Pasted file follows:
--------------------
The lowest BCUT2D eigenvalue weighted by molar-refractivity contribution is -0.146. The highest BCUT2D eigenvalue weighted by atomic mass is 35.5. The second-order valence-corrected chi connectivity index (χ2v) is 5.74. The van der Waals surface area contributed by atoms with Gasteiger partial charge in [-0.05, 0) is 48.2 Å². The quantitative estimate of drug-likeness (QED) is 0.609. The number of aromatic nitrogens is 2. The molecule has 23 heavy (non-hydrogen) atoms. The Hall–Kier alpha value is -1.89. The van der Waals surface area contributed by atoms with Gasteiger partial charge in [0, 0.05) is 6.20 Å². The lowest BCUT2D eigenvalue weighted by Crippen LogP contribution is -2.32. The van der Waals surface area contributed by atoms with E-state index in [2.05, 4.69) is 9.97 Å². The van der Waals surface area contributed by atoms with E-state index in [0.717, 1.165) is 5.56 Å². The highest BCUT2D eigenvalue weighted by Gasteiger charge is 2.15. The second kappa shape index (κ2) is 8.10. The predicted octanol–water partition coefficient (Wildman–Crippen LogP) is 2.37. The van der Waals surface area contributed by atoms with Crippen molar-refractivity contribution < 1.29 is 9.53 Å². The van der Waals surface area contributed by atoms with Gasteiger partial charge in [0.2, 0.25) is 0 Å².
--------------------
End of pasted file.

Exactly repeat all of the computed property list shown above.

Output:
The lowest BCUT2D eigenvalue weighted by molar-refractivity contribution is -0.146. The highest BCUT2D eigenvalue weighted by atomic mass is 35.5. The second-order valence-corrected chi connectivity index (χ2v) is 5.74. The van der Waals surface area contributed by atoms with Gasteiger partial charge in [-0.05, 0) is 48.2 Å². The quantitative estimate of drug-likeness (QED) is 0.609. The number of aromatic nitrogens is 2. The molecule has 23 heavy (non-hydrogen) atoms. The Hall–Kier alpha value is -1.89. The van der Waals surface area contributed by atoms with Gasteiger partial charge in [0, 0.05) is 6.20 Å². The lowest BCUT2D eigenvalue weighted by Crippen LogP contribution is -2.32. The van der Waals surface area contributed by atoms with E-state index in [2.05, 4.69) is 9.97 Å². The van der Waals surface area contributed by atoms with E-state index in [0.717, 1.165) is 5.56 Å². The highest BCUT2D eigenvalue weighted by Gasteiger charge is 2.15. The second kappa shape index (κ2) is 8.10. The predicted octanol–water partition coefficient (Wildman–Crippen LogP) is 2.37. The van der Waals surface area contributed by atoms with Crippen molar-refractivity contribution < 1.29 is 9.53 Å². The van der Waals surface area contributed by atoms with Gasteiger partial charge in [0.2, 0.25) is 0 Å².